University of Iowa News Release
July 17, 2006
UI Oat Hull Project Saves Dollars and Reduces CO2 Emissions
Burning oat hulls in place of coal at the power plant has paid off for the University of Iowa. The Chicago Climate Exchange (CCX) Environmental Compliance Committee last week confirmed the UI's 2005 CO2 emissions of 241,400 metric tons, which is substantially better than the emission level of 267,500 metric tons required by the UI's agreement with CCX to reduce the greenhouse gas emissions.
Ferman Milster, UI associate director for utilities and energy management, said he was confident that the reduction was the result of the UI's Biomass Fuel Project. That project, which uses oat hulls from the Quaker Oats cereal manufacturing plant in Cedar Rapids, has already saved the UI more than a million dollars in fuel costs since its inception in 2002. Oat hulls, a biomass fuel, are recognized as "renewable energy" because there is no net increase of CO2 into the atmosphere when they are burned. Reducing greenhouse gas emissions beyond the amount required by the CCX program has resulted in a positive balance of 26,100 carbon credits in the University's CCX registry account. Carbon credits, which each represent a metric ton of carbon, are currently trading on the CCX exchange in the range of $4.50 per metric ton.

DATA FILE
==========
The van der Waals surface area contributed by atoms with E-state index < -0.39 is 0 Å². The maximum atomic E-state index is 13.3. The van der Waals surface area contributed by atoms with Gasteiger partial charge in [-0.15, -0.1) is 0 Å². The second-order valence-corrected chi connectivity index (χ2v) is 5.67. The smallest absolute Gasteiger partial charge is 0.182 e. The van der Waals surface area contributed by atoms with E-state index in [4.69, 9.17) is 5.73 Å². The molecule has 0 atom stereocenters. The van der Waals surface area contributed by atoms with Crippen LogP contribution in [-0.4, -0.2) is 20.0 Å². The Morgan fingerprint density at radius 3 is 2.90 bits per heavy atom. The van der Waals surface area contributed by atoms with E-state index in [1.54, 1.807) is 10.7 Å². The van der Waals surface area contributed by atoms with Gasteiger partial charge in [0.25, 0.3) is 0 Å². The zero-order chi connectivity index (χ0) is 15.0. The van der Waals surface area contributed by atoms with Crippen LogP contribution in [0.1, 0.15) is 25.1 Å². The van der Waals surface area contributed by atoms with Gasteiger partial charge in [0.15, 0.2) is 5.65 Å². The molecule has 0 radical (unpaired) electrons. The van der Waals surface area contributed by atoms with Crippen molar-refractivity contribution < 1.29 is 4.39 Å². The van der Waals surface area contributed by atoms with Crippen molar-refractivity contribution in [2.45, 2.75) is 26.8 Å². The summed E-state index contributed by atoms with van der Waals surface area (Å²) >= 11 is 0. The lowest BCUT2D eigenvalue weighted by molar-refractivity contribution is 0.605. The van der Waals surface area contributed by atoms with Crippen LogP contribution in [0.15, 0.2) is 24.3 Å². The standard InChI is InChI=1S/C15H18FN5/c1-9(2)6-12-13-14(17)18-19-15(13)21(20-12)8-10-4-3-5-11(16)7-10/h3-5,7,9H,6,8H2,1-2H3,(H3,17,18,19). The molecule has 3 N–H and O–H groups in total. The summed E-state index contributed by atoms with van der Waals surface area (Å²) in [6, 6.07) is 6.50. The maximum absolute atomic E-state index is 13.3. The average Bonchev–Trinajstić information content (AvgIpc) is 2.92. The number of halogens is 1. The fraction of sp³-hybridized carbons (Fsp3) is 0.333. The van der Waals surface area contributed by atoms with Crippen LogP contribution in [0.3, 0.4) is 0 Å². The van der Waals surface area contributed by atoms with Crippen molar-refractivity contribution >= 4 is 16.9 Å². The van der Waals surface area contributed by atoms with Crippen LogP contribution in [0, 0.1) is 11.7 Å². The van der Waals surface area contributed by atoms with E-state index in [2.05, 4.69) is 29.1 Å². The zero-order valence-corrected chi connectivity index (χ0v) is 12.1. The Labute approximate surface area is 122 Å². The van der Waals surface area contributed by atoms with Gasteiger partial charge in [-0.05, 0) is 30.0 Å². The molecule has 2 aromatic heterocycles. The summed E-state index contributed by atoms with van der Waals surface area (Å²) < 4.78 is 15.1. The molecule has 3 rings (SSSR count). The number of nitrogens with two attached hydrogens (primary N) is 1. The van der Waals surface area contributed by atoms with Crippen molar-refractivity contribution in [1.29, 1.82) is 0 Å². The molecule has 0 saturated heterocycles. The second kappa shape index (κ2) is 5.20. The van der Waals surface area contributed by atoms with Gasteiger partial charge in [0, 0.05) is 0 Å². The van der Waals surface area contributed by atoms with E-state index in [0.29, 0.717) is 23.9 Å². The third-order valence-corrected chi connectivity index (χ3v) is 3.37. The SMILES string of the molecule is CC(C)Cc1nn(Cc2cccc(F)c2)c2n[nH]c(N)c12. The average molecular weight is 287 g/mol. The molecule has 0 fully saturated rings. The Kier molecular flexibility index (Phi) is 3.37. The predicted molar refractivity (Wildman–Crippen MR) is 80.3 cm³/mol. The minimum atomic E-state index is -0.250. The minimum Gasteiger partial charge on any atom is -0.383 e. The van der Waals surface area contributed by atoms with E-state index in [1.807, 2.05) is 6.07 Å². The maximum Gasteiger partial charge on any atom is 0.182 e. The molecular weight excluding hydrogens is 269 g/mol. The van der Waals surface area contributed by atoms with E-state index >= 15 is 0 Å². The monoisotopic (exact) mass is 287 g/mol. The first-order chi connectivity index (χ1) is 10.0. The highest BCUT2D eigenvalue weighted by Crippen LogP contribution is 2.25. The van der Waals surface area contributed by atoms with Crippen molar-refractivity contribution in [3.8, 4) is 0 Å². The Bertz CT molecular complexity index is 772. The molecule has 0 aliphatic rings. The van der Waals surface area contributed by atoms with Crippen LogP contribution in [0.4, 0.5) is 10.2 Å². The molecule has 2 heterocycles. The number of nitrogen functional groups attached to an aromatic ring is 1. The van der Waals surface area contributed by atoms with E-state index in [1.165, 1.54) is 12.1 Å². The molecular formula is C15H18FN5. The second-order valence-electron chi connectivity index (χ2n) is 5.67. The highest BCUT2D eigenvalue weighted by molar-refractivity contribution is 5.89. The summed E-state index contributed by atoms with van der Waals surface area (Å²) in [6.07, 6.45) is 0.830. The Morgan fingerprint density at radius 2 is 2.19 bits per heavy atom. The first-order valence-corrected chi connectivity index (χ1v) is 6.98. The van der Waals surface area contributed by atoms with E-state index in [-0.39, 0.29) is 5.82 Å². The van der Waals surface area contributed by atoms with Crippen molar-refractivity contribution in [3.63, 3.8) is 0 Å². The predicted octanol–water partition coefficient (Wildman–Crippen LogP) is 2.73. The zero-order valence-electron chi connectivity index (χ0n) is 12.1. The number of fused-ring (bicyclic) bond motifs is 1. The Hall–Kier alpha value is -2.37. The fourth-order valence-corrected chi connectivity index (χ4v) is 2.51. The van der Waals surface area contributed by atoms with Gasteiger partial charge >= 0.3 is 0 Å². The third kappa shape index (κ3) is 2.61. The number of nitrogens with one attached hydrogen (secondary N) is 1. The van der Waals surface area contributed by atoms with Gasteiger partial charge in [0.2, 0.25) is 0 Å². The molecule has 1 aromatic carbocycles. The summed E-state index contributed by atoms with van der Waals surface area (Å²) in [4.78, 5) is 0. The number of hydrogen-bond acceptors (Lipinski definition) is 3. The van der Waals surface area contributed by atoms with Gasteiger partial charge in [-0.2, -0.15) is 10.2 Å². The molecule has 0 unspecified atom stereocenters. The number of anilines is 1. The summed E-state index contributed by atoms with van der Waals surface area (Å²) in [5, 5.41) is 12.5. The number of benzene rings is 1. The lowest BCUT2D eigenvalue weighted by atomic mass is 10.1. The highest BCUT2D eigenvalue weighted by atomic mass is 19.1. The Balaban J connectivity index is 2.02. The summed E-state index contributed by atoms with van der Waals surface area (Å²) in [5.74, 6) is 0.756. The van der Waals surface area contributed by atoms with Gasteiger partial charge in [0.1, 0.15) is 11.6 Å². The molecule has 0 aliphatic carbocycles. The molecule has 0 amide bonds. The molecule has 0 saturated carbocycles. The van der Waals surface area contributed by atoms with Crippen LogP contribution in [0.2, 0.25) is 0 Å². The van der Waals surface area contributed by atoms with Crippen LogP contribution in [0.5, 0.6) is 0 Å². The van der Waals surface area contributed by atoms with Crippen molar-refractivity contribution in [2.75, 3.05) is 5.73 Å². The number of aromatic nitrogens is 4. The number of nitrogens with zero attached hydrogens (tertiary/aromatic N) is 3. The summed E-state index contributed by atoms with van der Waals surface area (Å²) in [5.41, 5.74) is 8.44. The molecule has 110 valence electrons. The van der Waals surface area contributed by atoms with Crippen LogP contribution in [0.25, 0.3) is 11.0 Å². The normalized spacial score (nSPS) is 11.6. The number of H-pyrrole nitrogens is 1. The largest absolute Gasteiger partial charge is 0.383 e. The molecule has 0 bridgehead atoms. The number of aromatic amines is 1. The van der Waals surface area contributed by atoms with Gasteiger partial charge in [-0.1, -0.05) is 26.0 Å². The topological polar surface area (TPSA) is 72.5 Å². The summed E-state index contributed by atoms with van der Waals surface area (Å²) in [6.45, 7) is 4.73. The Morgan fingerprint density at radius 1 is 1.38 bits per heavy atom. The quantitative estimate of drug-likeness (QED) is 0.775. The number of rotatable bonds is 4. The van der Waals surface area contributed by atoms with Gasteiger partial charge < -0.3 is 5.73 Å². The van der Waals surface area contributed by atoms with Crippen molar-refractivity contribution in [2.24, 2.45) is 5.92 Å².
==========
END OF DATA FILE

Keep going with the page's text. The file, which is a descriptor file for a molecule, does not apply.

CCX is North America's only, and the world's first, greenhouse gas emission registry, reduction, and trading system for all six greenhouse gases. CCX is a self-regulatory, rules-based exchange designed and governed by CCX members. Members make a voluntary but legally binding commitment to reduce GHG emissions. By the end of Phase I in December 2006, all members will have reduced direct emissions 4 percent below a baseline period of 1998-2001. Phase II, which extends the CCX reduction program through 2010, will require all members to reduce GHG emissions 6 percent below baseline.
In April 2005, the University of Iowa was the first Iowa-based commercial entity to purchase carbon credits for its power plant operations from Iowa farmers through the Iowa Farm Bureau Federation (IFBF) program, acquiring 2,000 carbon credits. The University of Iowa is one of only four universities that belong to CCX.
For more information about the Chicago Climate Exchange, see:
In 2004, the UI Biomass Fuel Project received two Governor's Iowa Environmental Excellence Awards and in 2005 received an Effective and Innovative Practices Award from the Association of Higher Education Facilities Officers.
The Main Power Plant is the sole source of steam energy for the university campus and University of Iowa Hospitals and Clinics. It is a combined heat and power facility that also generates about 30 percent of the electric power used on campus. Steam is used year round for heating, chilled water production, and other research and process loads.
STORY SOURCE: University of Iowa News Services, 300 Plaza Centre One, Suite 371, Iowa City, Iowa 52242-2500.